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Baroness Walmsley: My Lords, I rise to support the spirit of the amendment tabled by the noble Baroness, Lady Turner. I think that we are all agreed that we must always listen to the voice of the child. I, too, welcome what the Government are doing to bring forward better guidance and regulations to ensure that that voice is always heard.
I echo the noble Baroness's words that we cannot always rely on the parents. We all know that the vast majority of parents have the good of their children and their welfare very much in mind, but a few parents either cannot or will not support their children in the very stressful situation in which a few children find themselves. It might be in the interests of the parent to prevent the child's voice being heard.
It is a matter of basic human rights that, in this particular situation when the whole future of their education is at stake, children's voices should be heard. So, while welcoming what the Government have already agreed to do, I join the noble Baroness, Lady Turner, in urging them to do even more.
Baroness David: My Lords, I support my noble friend Lady Turner of Camden. The common picture of the excluded pupil is one of a young adolescent out of control, very difficult to educate, abusive, uncooperative, and who has a disregard for authority. Such children are demonised by society and, with their parents, are frequently criticised by the leaders of society. For example, on Tuesday BBC News published a news item about a speech from David Hart of the National Association of Head Teachers, criticising the extreme use of procedures at appeal panels which he said put heads "in the dock". He went on to criticise appeal panels for reinstating pupils on "flimsy grounds" which damaged the "law-abiding majority" of children. He said:
"Too often LEAs [local education authorities] are intimidated by lawyers, barrack room or real, or by self-appointed pressure groups, waving the civil libertarian flag and threatening damages or other mayhem. This spreads to independent appeal panels which are still reinstating on flimsy groups".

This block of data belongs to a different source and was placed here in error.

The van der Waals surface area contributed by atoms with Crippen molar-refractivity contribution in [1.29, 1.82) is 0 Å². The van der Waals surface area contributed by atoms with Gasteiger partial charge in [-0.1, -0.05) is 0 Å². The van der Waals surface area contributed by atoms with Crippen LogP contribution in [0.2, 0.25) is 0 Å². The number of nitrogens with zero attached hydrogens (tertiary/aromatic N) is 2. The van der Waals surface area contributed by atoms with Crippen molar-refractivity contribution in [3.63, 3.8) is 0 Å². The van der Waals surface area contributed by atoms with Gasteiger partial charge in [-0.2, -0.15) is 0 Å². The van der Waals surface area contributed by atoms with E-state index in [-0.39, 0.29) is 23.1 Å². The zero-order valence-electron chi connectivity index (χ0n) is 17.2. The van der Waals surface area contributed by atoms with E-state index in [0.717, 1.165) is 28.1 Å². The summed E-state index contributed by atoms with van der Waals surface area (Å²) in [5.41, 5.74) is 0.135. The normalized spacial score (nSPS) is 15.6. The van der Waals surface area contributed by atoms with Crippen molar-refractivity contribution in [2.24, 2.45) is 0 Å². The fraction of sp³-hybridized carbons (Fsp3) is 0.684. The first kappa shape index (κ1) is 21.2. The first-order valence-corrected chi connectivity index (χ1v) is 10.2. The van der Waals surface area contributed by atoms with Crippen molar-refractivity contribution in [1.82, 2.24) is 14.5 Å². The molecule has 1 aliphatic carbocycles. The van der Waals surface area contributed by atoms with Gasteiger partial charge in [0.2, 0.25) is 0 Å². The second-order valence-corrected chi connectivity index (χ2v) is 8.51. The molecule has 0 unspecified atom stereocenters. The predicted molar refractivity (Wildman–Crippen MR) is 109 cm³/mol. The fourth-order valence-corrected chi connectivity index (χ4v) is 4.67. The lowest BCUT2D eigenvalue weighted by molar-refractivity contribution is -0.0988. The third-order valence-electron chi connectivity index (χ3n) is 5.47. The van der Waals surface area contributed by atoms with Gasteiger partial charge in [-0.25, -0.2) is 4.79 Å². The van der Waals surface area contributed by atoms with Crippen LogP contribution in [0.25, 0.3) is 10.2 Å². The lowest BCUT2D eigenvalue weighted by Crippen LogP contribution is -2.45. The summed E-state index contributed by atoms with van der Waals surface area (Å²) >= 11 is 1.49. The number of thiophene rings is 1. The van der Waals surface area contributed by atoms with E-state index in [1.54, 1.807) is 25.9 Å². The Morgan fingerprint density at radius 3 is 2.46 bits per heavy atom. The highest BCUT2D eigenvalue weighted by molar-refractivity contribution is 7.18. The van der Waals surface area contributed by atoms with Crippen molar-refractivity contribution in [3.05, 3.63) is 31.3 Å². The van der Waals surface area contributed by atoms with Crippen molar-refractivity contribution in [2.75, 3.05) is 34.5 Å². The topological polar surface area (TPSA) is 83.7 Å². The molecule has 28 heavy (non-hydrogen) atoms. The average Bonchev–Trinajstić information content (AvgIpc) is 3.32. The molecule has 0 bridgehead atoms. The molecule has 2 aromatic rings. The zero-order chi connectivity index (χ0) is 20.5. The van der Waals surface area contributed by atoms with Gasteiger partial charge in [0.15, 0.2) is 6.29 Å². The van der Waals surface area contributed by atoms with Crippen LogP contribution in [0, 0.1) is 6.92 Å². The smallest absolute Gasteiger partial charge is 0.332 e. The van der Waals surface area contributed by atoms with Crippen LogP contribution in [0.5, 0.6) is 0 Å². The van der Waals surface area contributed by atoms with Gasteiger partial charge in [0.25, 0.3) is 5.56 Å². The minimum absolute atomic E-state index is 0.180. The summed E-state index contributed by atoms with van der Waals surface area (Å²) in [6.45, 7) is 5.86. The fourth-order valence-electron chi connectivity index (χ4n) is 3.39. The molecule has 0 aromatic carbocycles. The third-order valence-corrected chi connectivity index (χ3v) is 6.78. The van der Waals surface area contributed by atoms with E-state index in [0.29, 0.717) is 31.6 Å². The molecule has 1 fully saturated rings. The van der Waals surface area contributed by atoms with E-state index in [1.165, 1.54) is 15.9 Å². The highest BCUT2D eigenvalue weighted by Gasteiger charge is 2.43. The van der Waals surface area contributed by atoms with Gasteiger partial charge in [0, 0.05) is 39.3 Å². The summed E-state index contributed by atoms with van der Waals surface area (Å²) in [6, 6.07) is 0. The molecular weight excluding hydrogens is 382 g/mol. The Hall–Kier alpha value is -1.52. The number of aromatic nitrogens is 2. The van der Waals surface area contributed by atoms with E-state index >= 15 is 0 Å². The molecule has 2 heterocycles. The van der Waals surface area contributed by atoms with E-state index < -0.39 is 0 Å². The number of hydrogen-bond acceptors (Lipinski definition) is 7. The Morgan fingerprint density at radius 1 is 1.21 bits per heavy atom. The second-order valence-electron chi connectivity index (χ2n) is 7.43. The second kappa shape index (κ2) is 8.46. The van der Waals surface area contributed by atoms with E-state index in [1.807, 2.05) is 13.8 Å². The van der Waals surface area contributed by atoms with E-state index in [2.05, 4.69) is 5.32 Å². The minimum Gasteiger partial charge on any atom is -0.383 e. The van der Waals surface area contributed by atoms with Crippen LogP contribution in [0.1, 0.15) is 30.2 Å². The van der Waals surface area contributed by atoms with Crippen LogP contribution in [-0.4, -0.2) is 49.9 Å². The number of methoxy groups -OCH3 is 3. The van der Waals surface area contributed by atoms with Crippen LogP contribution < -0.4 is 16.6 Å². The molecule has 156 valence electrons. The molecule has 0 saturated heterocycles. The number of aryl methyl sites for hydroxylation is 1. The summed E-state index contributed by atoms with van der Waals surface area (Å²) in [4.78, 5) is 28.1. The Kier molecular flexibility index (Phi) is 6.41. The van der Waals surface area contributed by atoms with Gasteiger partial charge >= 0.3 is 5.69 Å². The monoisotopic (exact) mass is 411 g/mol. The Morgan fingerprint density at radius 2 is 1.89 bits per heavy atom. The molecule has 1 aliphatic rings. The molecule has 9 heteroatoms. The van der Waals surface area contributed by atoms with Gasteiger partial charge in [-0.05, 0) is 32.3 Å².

Is there any research evidence that supports this view? I suspect the majority of excluded pupils are frightened, greatly concerned about losing the familiar parts of their lives, including their friends, and worried about their future. They are not supported by lawyers, barrack room or real, or by self-appointed pressure groups. We know an increasingly large number of excluded pupils are from the primary sector.
Last year, Parliament approved a new Children Act which puts a duty on a range of bodies to safeguard and promote the welfare of children. One body which was not included was the Independent Appeal Panel, which parents can appeal to on behalf of their children when they have been excluded. I support the amendment, which brings those bodies in line with others which have responsibilities to children. I also support the second part of the amendment, which
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gives a voice to the child at the appeal hearings. At present, only parents and their representatives have the opportunity of saying what happened. It is right that children should also have a voice, and that the appeal panel can hear the child's words on any incident at the school which resulted in the exclusion. If the Minister is redrafting the guidance, I hope she will pay attention to what has been said in this short debate.
Lord Wedderburn of Charlton: My Lords, I urge the Minister to consider seriously the amendment of my noble friend. Justice is tested in that small number of cases of extraordinary fact. The voice of the child must be heard where the parent will not agree to the case either going to appeal or being heard by whatever procedure is available. If that is so, the state should not test which are the extraordinary cases; it should be open to the child to be heard in such a serious matter.
The Earl of Listowel: My Lords, very briefly, I also welcome the Government's receptiveness to the amendments. In Committee, I qualified my support because I had not had an opportunity to speak with practitioners. Since then, I have spoken with Professor John Adams of the National Association of School Governors, and with a well respected primary teacher who has had to exclude pupils in the past and whose husband is a governor. They both strongly support the principle of involving children as far as possible in the procedures. I am glad to see the Government's receptiveness to that.